Our Children’s Vision: new coalition will tackle the public health issue we see coming

     
  April 14, 2016      Awareness, Inclusive Business, Strategic Giving

A first-of-its-kind global coalition has just been launched with the aim of upscaling, accelerating and expanding access to eye health services to 50 million children by 2020. Co-founded by the Brien Holden Vision Institute and the Vision For Life fund, created by Essilor, the campaign has already garnered the support of over 30 organisations, all united behind the long-term goal of universal access to eye care for children everywhere.

Millions of children worldwide suffer from uncorrected vision problems. Considered that 80% of what a child learns is absorbed visually, these problems can have a dramatic impact on their school performance. Often they remain undetected as children don’t even realise why they are struggling at school – they assume they are stupid, or are told as much by cruel peers or uninformed teachers.  Jayanth Bhuvaraghan, Chairman of the Vision For Life fund and Chief Corporate Mission Officer at Essilor speaks about the impact of vision impairment on children’s daily life: “They can’t play outside safely, so they struggle to make friends. They can’t see the blackboard, so they struggle to learn. They are hindered in every aspect of their life and it doesn’t stop at childhood.”

They can’t play outside safely, so they struggle to make friends. They can’t see the blackboard, so they struggle to learn. They are hindered in every aspect of their life and it doesn’t stop at childhood.

The impact of visual difficulties is indeed not limited to people’s childhood: according to studies they can result in reduced adult literacy which has a significant impact on one’s professional and social fulfilment. Providing children with access to eye care means therefore not only to help them having better grades but it also means empowering them to have a better future and improving their lives as adults.  Yet, even though an eye exam and a pair of glasses can set off a chain reaction that fundamentally increases people’s life quality, millions of children around the world still do not have access to this simple solution.

According to a recently published study, by 2050 half of the world’s population – 4.76 billion people – will suffer from myopia and most of them will need eyeglasses. It is therefore now more important than ever to take action and ensure that the health of our children’s vision is added to the global health agenda.  Our Children’s Vision, co-founded by the Brien Holden Vision Institute and Essilor’s strategic giving fund Vision for Life, is a call to action to raise awareness for this issue, to help implement preventive measures and provide children with healthy vision. By integrating eye care into school health programs, the problem can be tackled at its roots and the growing trend of poor vision can be reversed.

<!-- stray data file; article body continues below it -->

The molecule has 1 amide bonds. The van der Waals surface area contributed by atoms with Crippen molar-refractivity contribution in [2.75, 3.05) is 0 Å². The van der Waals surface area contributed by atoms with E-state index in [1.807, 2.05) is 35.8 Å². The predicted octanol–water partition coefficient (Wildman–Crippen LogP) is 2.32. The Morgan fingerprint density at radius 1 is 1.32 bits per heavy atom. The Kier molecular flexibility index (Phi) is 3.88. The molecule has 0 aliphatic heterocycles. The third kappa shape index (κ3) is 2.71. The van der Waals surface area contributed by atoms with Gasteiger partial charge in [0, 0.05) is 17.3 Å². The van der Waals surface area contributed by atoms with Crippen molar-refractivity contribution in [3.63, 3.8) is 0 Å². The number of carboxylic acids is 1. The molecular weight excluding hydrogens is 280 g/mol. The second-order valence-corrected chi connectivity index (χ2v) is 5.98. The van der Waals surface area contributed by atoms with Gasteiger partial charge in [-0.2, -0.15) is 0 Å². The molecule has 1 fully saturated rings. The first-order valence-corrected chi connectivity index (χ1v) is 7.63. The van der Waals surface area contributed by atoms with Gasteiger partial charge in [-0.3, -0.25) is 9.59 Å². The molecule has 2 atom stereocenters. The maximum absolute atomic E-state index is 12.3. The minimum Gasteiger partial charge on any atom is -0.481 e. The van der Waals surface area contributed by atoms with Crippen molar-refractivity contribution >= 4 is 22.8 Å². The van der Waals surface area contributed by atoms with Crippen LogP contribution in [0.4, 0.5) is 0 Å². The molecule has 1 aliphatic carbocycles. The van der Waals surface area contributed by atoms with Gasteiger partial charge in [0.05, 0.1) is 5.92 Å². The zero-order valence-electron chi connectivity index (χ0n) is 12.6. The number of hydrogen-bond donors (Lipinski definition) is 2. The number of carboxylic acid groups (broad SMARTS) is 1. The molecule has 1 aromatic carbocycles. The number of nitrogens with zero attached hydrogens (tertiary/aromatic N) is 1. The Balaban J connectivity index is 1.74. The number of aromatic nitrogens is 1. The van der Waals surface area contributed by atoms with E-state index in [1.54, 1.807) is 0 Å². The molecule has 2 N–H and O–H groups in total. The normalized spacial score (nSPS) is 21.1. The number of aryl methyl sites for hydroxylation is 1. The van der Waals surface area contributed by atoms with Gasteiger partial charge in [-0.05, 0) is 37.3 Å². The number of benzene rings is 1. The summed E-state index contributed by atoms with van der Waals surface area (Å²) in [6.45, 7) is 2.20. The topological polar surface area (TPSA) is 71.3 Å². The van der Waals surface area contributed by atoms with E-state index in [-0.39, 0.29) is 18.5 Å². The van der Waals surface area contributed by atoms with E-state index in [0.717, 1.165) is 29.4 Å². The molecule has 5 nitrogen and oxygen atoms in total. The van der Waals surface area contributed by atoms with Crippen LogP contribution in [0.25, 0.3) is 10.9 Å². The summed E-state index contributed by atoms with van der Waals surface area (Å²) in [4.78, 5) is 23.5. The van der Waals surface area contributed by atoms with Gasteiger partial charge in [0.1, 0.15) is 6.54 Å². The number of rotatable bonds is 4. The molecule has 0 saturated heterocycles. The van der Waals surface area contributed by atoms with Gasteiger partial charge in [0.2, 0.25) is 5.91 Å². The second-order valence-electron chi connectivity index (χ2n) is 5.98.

“We are potentially facing the biggest public health challenge of our generation,” said Professor Kovin Naidoo, CEO, Brien Holden Vision Institute and Campaign Director for Our Children’s Vision. “This trend can be slowed down through preventative or corrective care, but only if a child is reached while their eyes are still developing. An effective eye health program in schools would have an unprecedented impact. Our Children’s Vision is a global campaign designed to make this impact a reality.” “We need to act now to help correct this global problem,” Professor Naidoo added, “Our Children’s Vision is a call to action – to come together to ensure that effective, inclusive, sustainable eye health solutions are available to every child everywhere.”

Our Children’s Vision is a call to action – to come together to ensure that effective, inclusive, sustainable eye health solutions are available to every child everywhere.

The campaign brings together a variety of stakeholders: governments, development agencies, the private sector, eye health practitioners and communities. To date, 34 international and national organisations have joined the movement and the campaign is endorsed by the World Council of Optometry and the International Council of Ophthalmology.  All are committed to the shared goal to screen 50 million children worldwide for vision impairments by 2020, and to convince governments that eye care for children is a key component of a child’s long-term education and health outcomes – the key drivers of economic development for a nation.

Want to find out more or join the campaign: www.ourchildrensvision.org

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